US 6502846 B2
An under-bed mounting system installed beneath a cargo bed floor of a vehicle includes both a male pin and a female receptacle. A releasable locking mechanism is defined between the pin and the receptacle to permit installation and removal of desired components such as a fifth wheel hitch. The pin including opposing first and second ends and an intermediate portion, a groove being disposed within said intermediate portion and including a stem and a base portion. A portion of the receptacle is received within said groove, selectively contacting said stem during installation and contacting at least the base portion after said installation. In one embodiment, the groove of the pin is generally L-shaped, the receptacle including a rod that is selectively received in the groove. In a second embodiment the pin is a scissor clamp with opposing jaws pivotable about a common hinge. The jaws engage the inner periphery of the receptacle.
1. An under-bed mounting system installed beneath a cargo bed floor of a vehicle, comprising:
a scissor clamp including two jaws pivotable about a common hinge between an unlocked installation position and a locked component retention position, each of said jaws including a terminating end with a ledge and a stem portion, a mating component portion secured to an opposing end of at least one of said jaws, a groove defined between said ledge and said mating component portion such that said stem portion is disposed there between; and
a receptacle, said receptacle receiving said terminating end of said clamp and including an opening, an inner periphery of said opening received in said groove of said clamp.
2. An under-bed system as recited in
3. An under-bed system as recited in
a vehicle frame member comprising an integral part of said vehicle, and
a cross member with a hollow interior secured to said vehicle frame member, said cross member including an opening, said opening comprising a portion of said receptacle, said base of each of said jaws received in said hollow interior.
4. An under-bed system as recited in
5. An under-bed mounting system installed beneath a cargo bed floor of a vehicle, comprising:
a pin comprising a scissor clamp including two jaws pivotable about a common hinge between an unlocked installation position and a locked component retention position, each of said jaws including a terminating end with a ledge and a stem portion, a mating component portion secured to an opposing end of at least one of said jaws, a groove defined between said ledge and said mating component portion such that said stem portion is disposed therebetween; and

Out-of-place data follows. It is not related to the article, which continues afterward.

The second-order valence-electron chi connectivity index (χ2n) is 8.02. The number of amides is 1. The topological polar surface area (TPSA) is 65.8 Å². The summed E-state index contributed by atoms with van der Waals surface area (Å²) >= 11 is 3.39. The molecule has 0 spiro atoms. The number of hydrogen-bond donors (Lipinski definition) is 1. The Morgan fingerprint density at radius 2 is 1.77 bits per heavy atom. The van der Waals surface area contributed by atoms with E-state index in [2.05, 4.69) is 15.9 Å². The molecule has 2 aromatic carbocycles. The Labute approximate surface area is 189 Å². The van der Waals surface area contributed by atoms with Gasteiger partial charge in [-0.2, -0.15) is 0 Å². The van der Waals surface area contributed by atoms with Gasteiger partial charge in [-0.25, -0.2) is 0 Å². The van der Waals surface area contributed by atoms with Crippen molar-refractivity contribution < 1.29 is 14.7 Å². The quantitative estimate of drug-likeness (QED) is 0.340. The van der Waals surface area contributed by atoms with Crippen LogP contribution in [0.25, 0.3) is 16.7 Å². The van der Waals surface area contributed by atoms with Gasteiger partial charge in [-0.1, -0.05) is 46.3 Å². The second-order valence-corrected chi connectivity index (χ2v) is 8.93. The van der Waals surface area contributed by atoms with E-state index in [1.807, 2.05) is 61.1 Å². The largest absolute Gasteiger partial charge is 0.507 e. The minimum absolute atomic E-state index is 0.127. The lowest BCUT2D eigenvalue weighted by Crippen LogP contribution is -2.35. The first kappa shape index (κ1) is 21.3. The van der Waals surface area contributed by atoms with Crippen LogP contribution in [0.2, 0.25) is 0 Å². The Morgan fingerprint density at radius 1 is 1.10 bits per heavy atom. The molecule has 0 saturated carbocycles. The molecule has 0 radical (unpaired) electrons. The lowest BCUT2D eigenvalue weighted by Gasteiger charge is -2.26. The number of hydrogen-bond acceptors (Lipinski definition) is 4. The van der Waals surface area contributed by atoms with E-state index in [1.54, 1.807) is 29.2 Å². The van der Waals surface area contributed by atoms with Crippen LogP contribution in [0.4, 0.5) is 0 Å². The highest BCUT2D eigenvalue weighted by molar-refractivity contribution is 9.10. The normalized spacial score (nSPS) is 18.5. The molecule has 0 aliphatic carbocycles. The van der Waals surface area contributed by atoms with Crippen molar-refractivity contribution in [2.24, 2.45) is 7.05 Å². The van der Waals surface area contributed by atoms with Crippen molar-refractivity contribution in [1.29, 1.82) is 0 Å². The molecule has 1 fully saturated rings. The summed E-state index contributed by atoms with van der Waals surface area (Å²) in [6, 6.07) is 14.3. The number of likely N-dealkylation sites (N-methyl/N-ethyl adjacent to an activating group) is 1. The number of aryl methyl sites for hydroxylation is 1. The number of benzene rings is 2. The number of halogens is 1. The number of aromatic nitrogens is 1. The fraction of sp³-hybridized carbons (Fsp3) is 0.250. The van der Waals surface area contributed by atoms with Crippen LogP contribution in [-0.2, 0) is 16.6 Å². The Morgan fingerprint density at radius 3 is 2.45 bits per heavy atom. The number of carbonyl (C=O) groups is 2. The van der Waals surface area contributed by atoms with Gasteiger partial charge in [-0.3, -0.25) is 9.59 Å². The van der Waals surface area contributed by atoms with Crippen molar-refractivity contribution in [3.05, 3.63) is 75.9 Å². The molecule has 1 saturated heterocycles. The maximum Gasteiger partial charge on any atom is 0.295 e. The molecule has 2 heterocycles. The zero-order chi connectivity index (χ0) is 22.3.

a receptacle for receiving said terminating end of said clamp, said receptacle having an upper end extending no greater than a cargo contact level of the cargo bed floor and a lower end extending below said cargo contact level of the cargo bed floor.
6. An under-bed mounting system as recited in
7. An under-bed mounting system as recited in
8. An under-bed mounting system as recited in
9. An under-bed mounting system as recited in
The present invention is a divisional application of U.S. patent application Ser. No. 09/723,105, filed on Nov. 27, 2000, which claims priority to U.S. Provisional Patent Application Ser. No. 60/252,613, filed on Nov. 22, 2000, the entire contents of which are incorporated by reference in their entirety.
The present invention relates in general to an under-bed fifth wheel hitch mounting system used to removable secure items such as a fifth wheel hitch to a vehicle.
Fifth wheel and gooseneck hitch mounting systems are well known for use with the cargo bed area of pickup trucks and related vehicles. However, such mounting systems are typically bolted to the under frame of the vehicle through the use of essentially permanent fastener systems such as bolt and nut combinations, wherein the nut passes through the hitch mounting system, through the cargo bed area floor and into the under frame.
Such a permanent mounting system is highly undesirable. In particular, the hitch mounting system is typically not used on a regular basis, but only when towing a specialized trailer requiring such a system. A permanent mounting system greatly reduces the total cargo volume available for daily usage when the hitch is not required. Additionally, the mounting system is typically unsightly, reducing the ascetic appeal of the vehicle. Further, by having a permanent connection, corrosion can take place over time, making even a desired removal of a hitch nearly impossible.
To solve the problem of typical above-bed hitch mounting systems, an attempt has been made to develop an under-bed system 10 as illustrated in prior art FIG. 1. System 10 relies on the use of a solid cylindrical pin 12 received in a mating opening 14 provided in an under-bed tube 16 extending generally perpendicular to the longitudinal axis of the opening. Pin 12 includes opposed upper end 18 and lower end 20, a permanent washer 22 attached to pin 12 adjacent to upper end 18. A thin rod 24 extends perpendicularly from an outer surface 26 of the pin. Receptacle 14 includes a base portion 28 with two opposing channels 30 extending radially outwardly from the base portion 28, each of which are sized to receive rod 24 when pin 12 is properly positioned and inserted into receptacle 14. The pin is then twisted such that the rod 24 is no longer aligned with a channel 30.